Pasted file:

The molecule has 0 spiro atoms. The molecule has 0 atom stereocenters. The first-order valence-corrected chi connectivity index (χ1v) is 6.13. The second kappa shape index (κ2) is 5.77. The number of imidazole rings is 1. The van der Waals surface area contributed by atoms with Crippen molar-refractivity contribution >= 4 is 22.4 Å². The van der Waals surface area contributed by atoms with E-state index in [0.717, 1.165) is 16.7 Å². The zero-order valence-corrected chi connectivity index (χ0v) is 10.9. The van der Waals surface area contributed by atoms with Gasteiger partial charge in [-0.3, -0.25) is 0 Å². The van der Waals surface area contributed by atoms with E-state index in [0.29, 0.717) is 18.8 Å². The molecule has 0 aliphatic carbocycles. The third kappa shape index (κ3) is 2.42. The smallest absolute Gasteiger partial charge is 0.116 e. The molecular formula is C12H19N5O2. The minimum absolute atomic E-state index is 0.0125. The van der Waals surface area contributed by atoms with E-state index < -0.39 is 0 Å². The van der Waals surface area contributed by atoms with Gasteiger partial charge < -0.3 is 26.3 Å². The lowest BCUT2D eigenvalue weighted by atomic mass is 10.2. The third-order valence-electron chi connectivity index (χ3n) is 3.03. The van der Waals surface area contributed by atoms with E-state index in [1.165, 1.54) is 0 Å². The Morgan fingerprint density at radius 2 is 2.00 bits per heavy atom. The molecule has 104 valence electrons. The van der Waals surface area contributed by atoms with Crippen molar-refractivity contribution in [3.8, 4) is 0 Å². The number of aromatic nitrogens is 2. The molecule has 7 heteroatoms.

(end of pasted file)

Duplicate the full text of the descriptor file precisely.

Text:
The molecule has 0 spiro atoms. The molecule has 0 atom stereocenters. The first-order valence-corrected chi connectivity index (χ1v) is 6.13. The second kappa shape index (κ2) is 5.77. The number of imidazole rings is 1. The van der Waals surface area contributed by atoms with Crippen molar-refractivity contribution >= 4 is 22.4 Å². The van der Waals surface area contributed by atoms with E-state index in [0.717, 1.165) is 16.7 Å². The zero-order valence-corrected chi connectivity index (χ0v) is 10.9. The van der Waals surface area contributed by atoms with Gasteiger partial charge in [-0.3, -0.25) is 0 Å². The van der Waals surface area contributed by atoms with E-state index in [0.29, 0.717) is 18.8 Å². The molecule has 0 aliphatic carbocycles. The third kappa shape index (κ3) is 2.42. The smallest absolute Gasteiger partial charge is 0.116 e. The molecular formula is C12H19N5O2. The minimum absolute atomic E-state index is 0.0125. The van der Waals surface area contributed by atoms with E-state index < -0.39 is 0 Å². The van der Waals surface area contributed by atoms with Gasteiger partial charge < -0.3 is 26.3 Å². The lowest BCUT2D eigenvalue weighted by atomic mass is 10.2. The third-order valence-electron chi connectivity index (χ3n) is 3.03. The van der Waals surface area contributed by atoms with E-state index in [1.165, 1.54) is 0 Å². The Morgan fingerprint density at radius 2 is 2.00 bits per heavy atom. The molecule has 104 valence electrons. The van der Waals surface area contributed by atoms with Crippen molar-refractivity contribution in [3.8, 4) is 0 Å². The number of aromatic nitrogens is 2. The molecule has 7 heteroatoms.